165 results

  • Subject is exactly "politics"

James writes Addams about the Progressive campaign in Wisconsin and the political culture there.

Thomas discusses possible candidates for president and the idea of forming a new party.
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Addams argues for the establishment of a federal bureau for the protection of children, especially regarding the issues of child labor and education. The speech was given before the Fifth National Child Labor Conference, held in Chicago.

Sabath cables Addams that Congress passed a bill to place an immigration station in Chicago.

Johnson, a Socialist, writes Addams of his disappoint that she is supporting Theodore Roosevelt for President on the Progressive Party ticket.

McCormick asks Addams to intervene on his behalf in opposition to a third ticket in the upcoming election.

McCormick asks Addams to intervene on his behalf in opposition to a third ticket in the upcoming election.

McKelway commends Addams for her work with the Progressive Party but tells her he supports Wilson.

Baker writes Addams about his concerns of the leadership and direction of the Progressive Party, arguing that it may not be that different from the Democratic Party in terms of the character of the leadership.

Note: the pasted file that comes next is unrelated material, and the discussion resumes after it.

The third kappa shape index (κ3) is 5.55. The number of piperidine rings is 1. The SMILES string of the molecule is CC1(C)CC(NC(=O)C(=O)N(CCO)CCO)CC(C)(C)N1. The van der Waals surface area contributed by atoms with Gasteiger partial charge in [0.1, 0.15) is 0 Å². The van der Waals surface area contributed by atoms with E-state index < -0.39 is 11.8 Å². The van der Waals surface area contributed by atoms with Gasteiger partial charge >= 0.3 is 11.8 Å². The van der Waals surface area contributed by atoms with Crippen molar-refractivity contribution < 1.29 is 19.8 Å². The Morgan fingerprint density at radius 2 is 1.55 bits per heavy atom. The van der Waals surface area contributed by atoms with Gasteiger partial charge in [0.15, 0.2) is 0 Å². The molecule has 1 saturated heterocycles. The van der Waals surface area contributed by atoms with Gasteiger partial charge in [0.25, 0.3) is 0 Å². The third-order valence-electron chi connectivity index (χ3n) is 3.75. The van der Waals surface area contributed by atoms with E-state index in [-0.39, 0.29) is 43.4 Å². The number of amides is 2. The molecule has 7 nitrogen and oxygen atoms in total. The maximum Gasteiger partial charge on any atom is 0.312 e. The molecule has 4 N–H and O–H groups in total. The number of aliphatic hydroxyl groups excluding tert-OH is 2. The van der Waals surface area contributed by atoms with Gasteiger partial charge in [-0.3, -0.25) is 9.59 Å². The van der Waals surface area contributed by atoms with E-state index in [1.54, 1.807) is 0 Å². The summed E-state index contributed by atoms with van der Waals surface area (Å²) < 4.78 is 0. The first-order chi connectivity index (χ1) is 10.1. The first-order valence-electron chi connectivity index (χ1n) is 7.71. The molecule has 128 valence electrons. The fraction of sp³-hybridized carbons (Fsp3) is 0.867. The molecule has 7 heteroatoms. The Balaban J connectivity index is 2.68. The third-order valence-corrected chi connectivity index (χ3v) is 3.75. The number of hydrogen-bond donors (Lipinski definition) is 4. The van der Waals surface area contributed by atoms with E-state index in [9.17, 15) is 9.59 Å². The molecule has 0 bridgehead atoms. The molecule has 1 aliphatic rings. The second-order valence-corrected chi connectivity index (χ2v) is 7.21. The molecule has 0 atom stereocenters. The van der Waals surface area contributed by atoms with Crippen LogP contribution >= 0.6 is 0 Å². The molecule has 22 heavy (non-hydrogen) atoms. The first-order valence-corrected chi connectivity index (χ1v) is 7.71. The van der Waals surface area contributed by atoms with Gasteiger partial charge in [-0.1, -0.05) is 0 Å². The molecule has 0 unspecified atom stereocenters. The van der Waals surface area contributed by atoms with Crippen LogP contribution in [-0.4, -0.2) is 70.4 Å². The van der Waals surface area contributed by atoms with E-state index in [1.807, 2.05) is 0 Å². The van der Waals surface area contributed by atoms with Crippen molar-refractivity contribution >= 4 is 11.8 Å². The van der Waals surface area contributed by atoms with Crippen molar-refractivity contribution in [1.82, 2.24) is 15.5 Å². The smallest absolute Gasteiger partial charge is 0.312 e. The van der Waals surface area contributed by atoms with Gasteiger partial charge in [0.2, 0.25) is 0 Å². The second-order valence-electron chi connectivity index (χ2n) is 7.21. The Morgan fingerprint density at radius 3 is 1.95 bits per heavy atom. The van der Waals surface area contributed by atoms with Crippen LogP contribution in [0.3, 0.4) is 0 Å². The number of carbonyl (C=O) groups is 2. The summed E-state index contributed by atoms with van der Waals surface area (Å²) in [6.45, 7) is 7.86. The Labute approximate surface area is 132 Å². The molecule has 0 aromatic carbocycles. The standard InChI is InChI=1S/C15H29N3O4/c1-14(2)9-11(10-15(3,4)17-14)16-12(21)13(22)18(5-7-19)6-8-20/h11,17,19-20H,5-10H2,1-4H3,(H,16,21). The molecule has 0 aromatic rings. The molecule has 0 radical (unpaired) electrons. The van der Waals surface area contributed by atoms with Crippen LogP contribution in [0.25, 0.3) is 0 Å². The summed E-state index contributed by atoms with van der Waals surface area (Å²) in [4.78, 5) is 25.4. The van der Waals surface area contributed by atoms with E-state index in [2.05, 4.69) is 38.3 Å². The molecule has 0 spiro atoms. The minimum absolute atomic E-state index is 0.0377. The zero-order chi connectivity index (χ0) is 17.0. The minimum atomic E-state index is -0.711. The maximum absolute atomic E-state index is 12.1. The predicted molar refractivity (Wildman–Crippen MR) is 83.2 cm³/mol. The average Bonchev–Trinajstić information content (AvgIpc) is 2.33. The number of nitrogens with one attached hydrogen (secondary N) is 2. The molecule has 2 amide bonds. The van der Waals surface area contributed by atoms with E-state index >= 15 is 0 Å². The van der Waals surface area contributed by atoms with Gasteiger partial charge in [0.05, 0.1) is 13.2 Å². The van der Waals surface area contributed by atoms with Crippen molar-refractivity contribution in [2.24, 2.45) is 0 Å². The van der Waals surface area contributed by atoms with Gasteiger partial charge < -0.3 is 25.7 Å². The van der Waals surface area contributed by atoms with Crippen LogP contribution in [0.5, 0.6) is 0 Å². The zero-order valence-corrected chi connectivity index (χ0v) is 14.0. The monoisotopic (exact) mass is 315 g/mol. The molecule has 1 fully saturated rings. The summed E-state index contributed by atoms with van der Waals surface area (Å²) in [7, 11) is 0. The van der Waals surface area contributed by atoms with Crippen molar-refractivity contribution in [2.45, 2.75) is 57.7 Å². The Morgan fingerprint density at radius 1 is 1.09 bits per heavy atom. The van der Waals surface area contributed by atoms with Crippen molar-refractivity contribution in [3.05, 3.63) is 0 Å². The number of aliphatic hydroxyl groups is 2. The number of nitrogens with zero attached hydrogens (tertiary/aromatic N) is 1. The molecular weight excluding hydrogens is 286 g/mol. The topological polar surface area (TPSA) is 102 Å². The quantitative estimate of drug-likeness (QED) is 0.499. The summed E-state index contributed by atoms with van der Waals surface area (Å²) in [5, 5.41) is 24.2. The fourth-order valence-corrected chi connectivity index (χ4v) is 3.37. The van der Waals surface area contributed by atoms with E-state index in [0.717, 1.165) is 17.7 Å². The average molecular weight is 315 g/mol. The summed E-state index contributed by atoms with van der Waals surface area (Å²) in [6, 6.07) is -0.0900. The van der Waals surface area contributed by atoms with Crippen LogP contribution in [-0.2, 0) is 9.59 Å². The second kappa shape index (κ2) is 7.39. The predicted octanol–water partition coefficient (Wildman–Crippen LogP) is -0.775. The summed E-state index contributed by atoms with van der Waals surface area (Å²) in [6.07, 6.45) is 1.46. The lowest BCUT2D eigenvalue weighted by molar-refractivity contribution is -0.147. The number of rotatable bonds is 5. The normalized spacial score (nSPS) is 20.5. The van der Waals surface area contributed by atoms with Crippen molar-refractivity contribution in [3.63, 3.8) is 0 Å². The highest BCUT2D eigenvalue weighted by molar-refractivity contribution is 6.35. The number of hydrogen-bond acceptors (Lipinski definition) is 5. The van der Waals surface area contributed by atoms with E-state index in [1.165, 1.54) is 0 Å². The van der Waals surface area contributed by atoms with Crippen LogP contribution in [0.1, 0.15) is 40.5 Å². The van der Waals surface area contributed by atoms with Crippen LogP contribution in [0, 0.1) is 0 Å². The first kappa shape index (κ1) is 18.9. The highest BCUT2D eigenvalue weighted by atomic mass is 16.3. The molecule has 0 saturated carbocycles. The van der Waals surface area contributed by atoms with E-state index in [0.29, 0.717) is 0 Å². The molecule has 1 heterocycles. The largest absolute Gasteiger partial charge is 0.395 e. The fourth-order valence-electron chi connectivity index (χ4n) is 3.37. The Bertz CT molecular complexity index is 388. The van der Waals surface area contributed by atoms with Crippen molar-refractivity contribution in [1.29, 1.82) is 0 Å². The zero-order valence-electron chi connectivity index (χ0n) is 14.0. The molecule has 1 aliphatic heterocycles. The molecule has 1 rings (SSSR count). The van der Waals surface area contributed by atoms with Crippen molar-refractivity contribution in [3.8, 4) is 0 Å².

Post relates to Addams an idea proposed by Jones, and explains why it was declined.

Post thanks Addams for including her name in a telegram to President Wilson and suggests asking him about the United States conducting a "police war", tasked only to protect goods and citizens.

Landon reminisces with Addams after reading a note about Addams' Twenty Years at Hull House.

Penfield sends a questionnaire on issues in the upcoming election and the best party to solve them.

Pinchot is asking supporters of his brother, Gifford Pinchot, to write statements to be published in a campaign book.

Pinchot thanks Addams for supporting Gifford Pinchot.

Pinchot sends Addams an article (not found) about the issues facing America.

Shaw writes to Addams to clarify the awkward situation between the National and State associations for suffrage in navigating the Theodore Roosevelt and William Howard Taft campaigns.

Shaw informs board members of the National American Woman Suffrage Association about the organization's fundraising issues.

Haldeman-Julius writes to Addams about life at the farm, including how her daughter is developing, and what she is planning for Addams's birthday present.

Peck warns Addams about Theodore Roosevelt and the poor chances of the Progressive Party to elect him president.

The writer criticizes Theodore Roosevelt's platform and admonishes Addams for supporting it.

This anonymous author chastises Addams for her support of Theodore Roosevelt and encloses an article that is critical of the candidate.

Winslow criticizes Theodore Roosevelt as the Progressive Party candidate for the presidency and criticizes Jane Addams for supporting him.

La Follett writes Addams about her reasons for resigning from the board of the National American Woman Suffrage Association and discusses plans for a convention in Milwaukee, Wisconsin.